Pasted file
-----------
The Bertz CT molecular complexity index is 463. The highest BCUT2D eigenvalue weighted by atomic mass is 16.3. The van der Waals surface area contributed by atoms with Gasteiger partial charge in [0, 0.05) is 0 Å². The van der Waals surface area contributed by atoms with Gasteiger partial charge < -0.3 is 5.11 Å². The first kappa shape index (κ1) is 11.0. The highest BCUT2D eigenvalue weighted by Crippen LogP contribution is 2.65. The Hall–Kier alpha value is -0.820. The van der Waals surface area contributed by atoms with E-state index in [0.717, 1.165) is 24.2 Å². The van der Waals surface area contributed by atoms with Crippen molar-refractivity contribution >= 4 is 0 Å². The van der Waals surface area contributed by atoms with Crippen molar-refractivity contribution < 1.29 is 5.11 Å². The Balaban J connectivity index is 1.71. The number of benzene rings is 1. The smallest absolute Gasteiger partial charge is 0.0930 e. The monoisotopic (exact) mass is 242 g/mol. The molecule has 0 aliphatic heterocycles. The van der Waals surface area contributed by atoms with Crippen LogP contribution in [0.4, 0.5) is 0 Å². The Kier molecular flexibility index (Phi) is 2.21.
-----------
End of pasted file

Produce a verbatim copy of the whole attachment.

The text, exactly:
The Bertz CT molecular complexity index is 463. The highest BCUT2D eigenvalue weighted by atomic mass is 16.3. The van der Waals surface area contributed by atoms with Gasteiger partial charge in [0, 0.05) is 0 Å². The van der Waals surface area contributed by atoms with Gasteiger partial charge < -0.3 is 5.11 Å². The first kappa shape index (κ1) is 11.0. The highest BCUT2D eigenvalue weighted by Crippen LogP contribution is 2.65. The Hall–Kier alpha value is -0.820. The van der Waals surface area contributed by atoms with E-state index in [0.717, 1.165) is 24.2 Å². The van der Waals surface area contributed by atoms with Crippen molar-refractivity contribution >= 4 is 0 Å². The van der Waals surface area contributed by atoms with Crippen molar-refractivity contribution < 1.29 is 5.11 Å². The Balaban J connectivity index is 1.71. The number of benzene rings is 1. The smallest absolute Gasteiger partial charge is 0.0930 e. The monoisotopic (exact) mass is 242 g/mol. The molecule has 0 aliphatic heterocycles. The van der Waals surface area contributed by atoms with Crippen LogP contribution in [0.4, 0.5) is 0 Å². The Kier molecular flexibility index (Phi) is 2.21.